The European Parliament is more powerful — and less popular — than ever. Most of the 500 million citizens represented by the European Union legislature probably don’t know what it does and few pay it much attention. Inside Brussels, it gets plenty of attention and has steadily expanded its reach to everything from banker bonuses and electricity flows to car emissions and e-cigarettes. It’s also playing a bigger role in who gets selected for top jobs in the EU machinery. At the same time, fringe groups are using the Parliament as a soapbox for populist views, increasingly those attacking the notion of the EU itself.
Europe is emerging from a debt crisis that has fed the popularity of protest parties, which boosted their share of seats to about 30 percent from 20 percent in an election in May. Voters in bailed-out southern countries are angry at German-fashioned budget austerity and wealthier northern states oppose more European encroachment on national powers. Seats are divided among EU states based on population. Within each country, they are awarded to parties according to the proportion of votes, a system that paves the way for insurgent national groups to harvest protest ballots. These include Nigel Farage’s U.K. Independence Party, which has yet to win a seat in the House of Commons, and the anti-euro, anti-immigration National Front of France under Marine Le Pen. Greece’s nationalist Golden Dawn, which entered the Greek legislature in 2012, gained its first EU seats in May. The stronger presence of fringe groups representing both the right and the post-communist left could further shake up politics in their home countries and lead to less predictable, or gridlocked, EU legislation. Thanks to new rules, the 2014 election result is having a more direct influence on the leadership of the the European Commission, the executive arm that proposes legislation and polices Europe’s single market. Pan-European political families that won about 70 percent of seats put forward candidates for the top commission job as part of the Parliament’s campaign for the May elections. The biggest group supported Jean-Claude Juncker, the former prime minister of Luxembourg, who ended up as the pick of EU leaders.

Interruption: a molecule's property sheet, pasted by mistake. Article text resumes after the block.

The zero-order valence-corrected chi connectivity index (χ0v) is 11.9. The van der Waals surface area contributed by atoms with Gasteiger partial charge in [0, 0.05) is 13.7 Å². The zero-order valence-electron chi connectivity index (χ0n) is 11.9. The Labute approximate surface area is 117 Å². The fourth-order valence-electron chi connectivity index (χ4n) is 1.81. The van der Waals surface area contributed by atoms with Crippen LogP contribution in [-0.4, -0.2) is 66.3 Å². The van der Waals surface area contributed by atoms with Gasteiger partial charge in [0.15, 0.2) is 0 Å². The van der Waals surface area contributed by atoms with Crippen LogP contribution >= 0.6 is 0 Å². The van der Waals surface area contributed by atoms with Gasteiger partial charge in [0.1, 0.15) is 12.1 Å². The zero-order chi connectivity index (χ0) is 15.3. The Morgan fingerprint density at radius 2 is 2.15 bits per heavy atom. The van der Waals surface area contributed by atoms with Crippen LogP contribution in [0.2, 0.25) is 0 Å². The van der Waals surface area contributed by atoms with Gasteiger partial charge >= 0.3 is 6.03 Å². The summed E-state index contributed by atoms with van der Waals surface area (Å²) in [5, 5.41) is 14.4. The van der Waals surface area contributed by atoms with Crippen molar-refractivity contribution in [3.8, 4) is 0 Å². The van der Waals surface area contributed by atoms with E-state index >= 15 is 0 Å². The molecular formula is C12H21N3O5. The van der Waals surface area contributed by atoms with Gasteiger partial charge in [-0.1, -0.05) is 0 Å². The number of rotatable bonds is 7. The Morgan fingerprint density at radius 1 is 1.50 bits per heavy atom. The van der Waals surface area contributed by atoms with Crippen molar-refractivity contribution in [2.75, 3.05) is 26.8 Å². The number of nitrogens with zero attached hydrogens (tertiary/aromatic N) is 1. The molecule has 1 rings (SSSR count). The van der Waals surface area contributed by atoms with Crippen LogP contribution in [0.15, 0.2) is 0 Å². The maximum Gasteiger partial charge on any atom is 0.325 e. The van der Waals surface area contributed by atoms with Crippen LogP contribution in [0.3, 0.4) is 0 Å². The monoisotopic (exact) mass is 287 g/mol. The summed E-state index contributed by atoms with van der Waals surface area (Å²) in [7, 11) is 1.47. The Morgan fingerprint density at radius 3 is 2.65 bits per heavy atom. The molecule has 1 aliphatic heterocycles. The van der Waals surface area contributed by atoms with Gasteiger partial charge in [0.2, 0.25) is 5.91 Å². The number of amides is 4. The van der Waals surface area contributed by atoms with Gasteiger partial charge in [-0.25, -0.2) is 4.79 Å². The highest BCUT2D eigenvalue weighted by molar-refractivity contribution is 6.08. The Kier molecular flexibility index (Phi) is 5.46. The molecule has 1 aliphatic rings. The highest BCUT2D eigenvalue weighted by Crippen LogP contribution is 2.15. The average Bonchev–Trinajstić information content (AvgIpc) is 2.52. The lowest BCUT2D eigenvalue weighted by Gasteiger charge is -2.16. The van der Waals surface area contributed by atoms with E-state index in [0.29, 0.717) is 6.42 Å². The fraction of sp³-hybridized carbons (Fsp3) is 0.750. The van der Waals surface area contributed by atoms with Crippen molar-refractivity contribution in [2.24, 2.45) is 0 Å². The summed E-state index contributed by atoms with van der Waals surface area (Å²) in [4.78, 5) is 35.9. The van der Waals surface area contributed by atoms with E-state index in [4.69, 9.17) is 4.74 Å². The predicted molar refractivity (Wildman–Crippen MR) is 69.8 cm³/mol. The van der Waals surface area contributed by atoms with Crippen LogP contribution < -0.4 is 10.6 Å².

Direct voting for the Parliament began in 1979 and is the second-biggest democratic exercise on Earth after India’s elections, extending from the Arctic circle to near the Middle East. Voters in 28 nations elected 751 lawmakers to a five-year term in the May ballot. A series of treaties has given the Parliament rights on par with those of national governments to amend, or veto, most draft EU-wide laws. The bloc regulates areas including consumer protection, bank rescues, airline safety and workers’ rights and many national laws stem from the need to comply with its rules. In the most recent ballot, voter turnout hit a record low of 42.5 percent, comparable to midterm U.S. congressional elections. Many Europeans view the officials in Brussels with suspicion and attention remains on better-known national personalities. News reports have focused on the Parliament’s more flamboyant members and its expensive once-a-month treks, dubbed the traveling circus, from Brussels, where it conducts most of its business, to its formal seat in Strasbourg, France.
Anti-EU parties in the Parliament have given voice to public disenchantment with the financial crisis and fears about low-wage foreign workers from newer EU members such as Romania and Bulgaria. The debate has spilled into national politics, notably in the U.K., where Prime Minister David Cameron has vowed to win back powers from Brussels and hold a referendum on Britain’s membership in the EU amid surging support for the anti-immigration U.K. Independence Party. Growing extremism has forced the mainstream parties that champion the EU, which for years took the appeal of the project for granted, to make their case more vigorously. They defend the EU’s free movement of people and argue that global economic forces require Europe to become even more integrated. They also make the case that the Parliament, as the EU’s only directly elected institution, deserves even more clout.
The Reference Shelf
- Website of the European Parliament and its guide to the elections.
- Bloomberg News article on the appeal of the U.K. Independence Party and its leader, Nigel Farage.
- “Delors: Inside the House That Jacques Built,” a 1994 biography of Jacques Delors, former president of the European Commission, by Charles Grant.
- “The Passage to Europe,” a 2013 book by Luuk van Middelaar provides a history of European politics.
- The BBC’s guide to the European Parliament and what’s at stake in the May poll.
- An Economist cover story on the European Parliament, and a blog post.